The participants were randomly assigned to one of three treatment groups for 14 weeks: CBD at 20 mg/kg/day (n = 67), CBD at 10 mg/kg/day (n = 67), or matching placebo (n = 65).

The most frequently used AEDs were valproic acid, used by 70%, 67%, and 74% of the groups, respectively; and clobazam, which was used by 60%, 68%, and 63%, respectively.

Baseline was established after 4 weeks of recorded seizures prior to initiation of study treatment. The primary outcome was change in convulsive seizure frequency from the 4-week baseline to end of the 14-week treatment period.

Primary Endpoint Met

Results showed significantly greater reductions in convulsive seizures from baseline in both the higher-dose CBD group (46%) and lower-dose CBD group (49%) than in the placebo group (27%; P = .03 and .0095, respectively). The rate of reduction in total seizures for the three groups was 47% and 56% vs 30% (P = .03 and .0003).

Miller noted that clinicians should take the findings showing higher absolute numbers of reductions in the lower dose group vs the higher dose group with a grain of salt because the study wasn't actually powered for that kind of comparison. Instead, it was designed to assess each dose vs placebo.

"Sometimes with randomization, you get unequal groups. The baseline seizure rate for convulsive seizures was 14 per 28-day period in the 10 mg/kg group and only 9 in the 20 mg/kg group. If you start with a higher number of seizures to begin with, that can artificially inflate the amount of reduction you have because you have more room for improvement," Miller explained. The number of baseline convulsive seizures for the placebo group was 17.

"As with any prescription medication, care should be taken at all points of the prescribing curve," he said.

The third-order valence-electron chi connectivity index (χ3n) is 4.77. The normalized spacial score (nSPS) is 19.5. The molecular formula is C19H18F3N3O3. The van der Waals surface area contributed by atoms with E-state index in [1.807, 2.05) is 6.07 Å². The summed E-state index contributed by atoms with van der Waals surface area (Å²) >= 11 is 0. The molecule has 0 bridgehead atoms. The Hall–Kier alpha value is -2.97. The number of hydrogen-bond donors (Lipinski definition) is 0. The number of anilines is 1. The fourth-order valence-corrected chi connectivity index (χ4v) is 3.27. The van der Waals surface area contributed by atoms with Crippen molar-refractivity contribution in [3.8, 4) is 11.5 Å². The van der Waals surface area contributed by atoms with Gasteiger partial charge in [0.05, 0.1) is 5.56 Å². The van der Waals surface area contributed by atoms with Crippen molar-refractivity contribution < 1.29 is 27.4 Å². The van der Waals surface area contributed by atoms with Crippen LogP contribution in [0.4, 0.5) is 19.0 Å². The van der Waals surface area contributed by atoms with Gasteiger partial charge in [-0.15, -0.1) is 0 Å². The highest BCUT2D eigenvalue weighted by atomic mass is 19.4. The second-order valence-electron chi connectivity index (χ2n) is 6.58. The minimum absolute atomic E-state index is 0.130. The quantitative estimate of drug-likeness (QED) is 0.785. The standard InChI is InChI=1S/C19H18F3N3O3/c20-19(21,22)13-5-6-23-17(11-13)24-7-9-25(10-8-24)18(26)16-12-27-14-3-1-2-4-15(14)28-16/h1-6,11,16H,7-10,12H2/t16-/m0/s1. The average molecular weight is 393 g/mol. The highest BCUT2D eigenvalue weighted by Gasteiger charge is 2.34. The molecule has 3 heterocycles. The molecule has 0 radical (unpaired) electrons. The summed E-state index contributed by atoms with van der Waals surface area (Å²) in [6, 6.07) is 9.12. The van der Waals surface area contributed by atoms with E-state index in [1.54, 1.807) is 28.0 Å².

In addition, 49% of the high-dose group and 44% of the low-dose group had response rates of 50% or greater vs 26% of the placebo group (P = .007 and .03).

The five most common AEs in the total study population were decreased appetite, diarrhea, somnolence, pyrexia, and fatigue.

Also, 19% of the children receiving high-dose CBD and 5% of those receiving low-dose CBD showed elevated transaminases exceeding three-times the upper limit of normal (ULN). Of these patients, "none had elevations in bilirubin [and] all were taking concomitant valproate," the researchers report. All elevations were subsequently resolved and there were no deaths, they added.

"It's exciting to be able to offer another alternative for children with this debilitating form of epilepsy and their families," said Miller.

"The children in this study had already tried an average of four epilepsy drugs with no success, and at the time were taking an average of three additional drugs, so to have this measure of success with cannabidiol is a major victory," he said.

Miller noted, however, that more research is needed to determine "where the edges are" in terms of absolute efficacy in additional populations. "Absent that, it's just going to be a matter of clinical experience and judgment in terms of what types of epilepsy are appropriate for treatment with cannabidiol," he added.

Confirms CBD Efficacy

Dr Jacqueline French